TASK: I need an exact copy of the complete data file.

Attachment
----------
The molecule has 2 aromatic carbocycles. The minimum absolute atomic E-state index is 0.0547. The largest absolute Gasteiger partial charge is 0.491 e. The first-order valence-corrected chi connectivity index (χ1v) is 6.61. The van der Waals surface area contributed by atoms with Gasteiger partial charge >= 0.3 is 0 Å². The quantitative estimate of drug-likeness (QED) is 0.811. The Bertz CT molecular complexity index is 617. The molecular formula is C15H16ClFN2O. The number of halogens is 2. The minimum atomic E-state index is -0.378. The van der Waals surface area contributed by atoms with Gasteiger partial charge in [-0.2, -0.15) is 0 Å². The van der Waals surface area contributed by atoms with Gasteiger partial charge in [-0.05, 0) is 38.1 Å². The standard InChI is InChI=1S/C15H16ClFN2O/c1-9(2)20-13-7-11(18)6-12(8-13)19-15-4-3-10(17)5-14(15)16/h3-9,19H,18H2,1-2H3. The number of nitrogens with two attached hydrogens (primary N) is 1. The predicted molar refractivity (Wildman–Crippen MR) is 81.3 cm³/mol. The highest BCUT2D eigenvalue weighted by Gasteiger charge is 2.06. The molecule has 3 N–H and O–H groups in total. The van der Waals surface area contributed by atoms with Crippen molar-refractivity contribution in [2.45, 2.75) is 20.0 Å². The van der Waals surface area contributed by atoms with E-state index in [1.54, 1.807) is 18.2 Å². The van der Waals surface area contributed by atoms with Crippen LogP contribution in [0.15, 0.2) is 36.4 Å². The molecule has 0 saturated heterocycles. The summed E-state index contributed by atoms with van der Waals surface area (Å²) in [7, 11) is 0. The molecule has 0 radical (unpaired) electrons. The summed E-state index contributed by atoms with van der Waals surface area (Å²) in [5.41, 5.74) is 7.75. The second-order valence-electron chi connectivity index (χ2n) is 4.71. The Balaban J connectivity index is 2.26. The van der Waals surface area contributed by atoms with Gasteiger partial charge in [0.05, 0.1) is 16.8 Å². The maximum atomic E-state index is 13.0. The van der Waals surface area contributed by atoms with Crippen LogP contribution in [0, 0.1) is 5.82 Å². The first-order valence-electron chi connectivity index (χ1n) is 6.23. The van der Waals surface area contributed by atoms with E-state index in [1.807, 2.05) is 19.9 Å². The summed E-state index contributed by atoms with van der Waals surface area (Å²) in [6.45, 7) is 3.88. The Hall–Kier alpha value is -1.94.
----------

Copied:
The molecule has 2 aromatic carbocycles. The minimum absolute atomic E-state index is 0.0547. The largest absolute Gasteiger partial charge is 0.491 e. The first-order valence-corrected chi connectivity index (χ1v) is 6.61. The van der Waals surface area contributed by atoms with Gasteiger partial charge >= 0.3 is 0 Å². The quantitative estimate of drug-likeness (QED) is 0.811. The Bertz CT molecular complexity index is 617. The molecular formula is C15H16ClFN2O. The number of halogens is 2. The minimum atomic E-state index is -0.378. The van der Waals surface area contributed by atoms with Gasteiger partial charge in [-0.2, -0.15) is 0 Å². The van der Waals surface area contributed by atoms with Gasteiger partial charge in [-0.05, 0) is 38.1 Å². The standard InChI is InChI=1S/C15H16ClFN2O/c1-9(2)20-13-7-11(18)6-12(8-13)19-15-4-3-10(17)5-14(15)16/h3-9,19H,18H2,1-2H3. The number of nitrogens with two attached hydrogens (primary N) is 1. The predicted molar refractivity (Wildman–Crippen MR) is 81.3 cm³/mol. The highest BCUT2D eigenvalue weighted by Gasteiger charge is 2.06. The molecule has 3 N–H and O–H groups in total. The van der Waals surface area contributed by atoms with Crippen molar-refractivity contribution in [2.45, 2.75) is 20.0 Å². The van der Waals surface area contributed by atoms with E-state index in [1.54, 1.807) is 18.2 Å². The van der Waals surface area contributed by atoms with Crippen LogP contribution in [0.15, 0.2) is 36.4 Å². The molecule has 0 saturated heterocycles. The summed E-state index contributed by atoms with van der Waals surface area (Å²) in [7, 11) is 0. The molecule has 0 radical (unpaired) electrons. The summed E-state index contributed by atoms with van der Waals surface area (Å²) in [5.41, 5.74) is 7.75. The second-order valence-electron chi connectivity index (χ2n) is 4.71. The Balaban J connectivity index is 2.26. The van der Waals surface area contributed by atoms with Gasteiger partial charge in [0.05, 0.1) is 16.8 Å². The maximum atomic E-state index is 13.0. The van der Waals surface area contributed by atoms with Crippen LogP contribution in [0, 0.1) is 5.82 Å². The first-order valence-electron chi connectivity index (χ1n) is 6.23. The van der Waals surface area contributed by atoms with E-state index in [1.807, 2.05) is 19.9 Å². The summed E-state index contributed by atoms with van der Waals surface area (Å²) in [6.45, 7) is 3.88. The Hall–Kier alpha value is -1.94.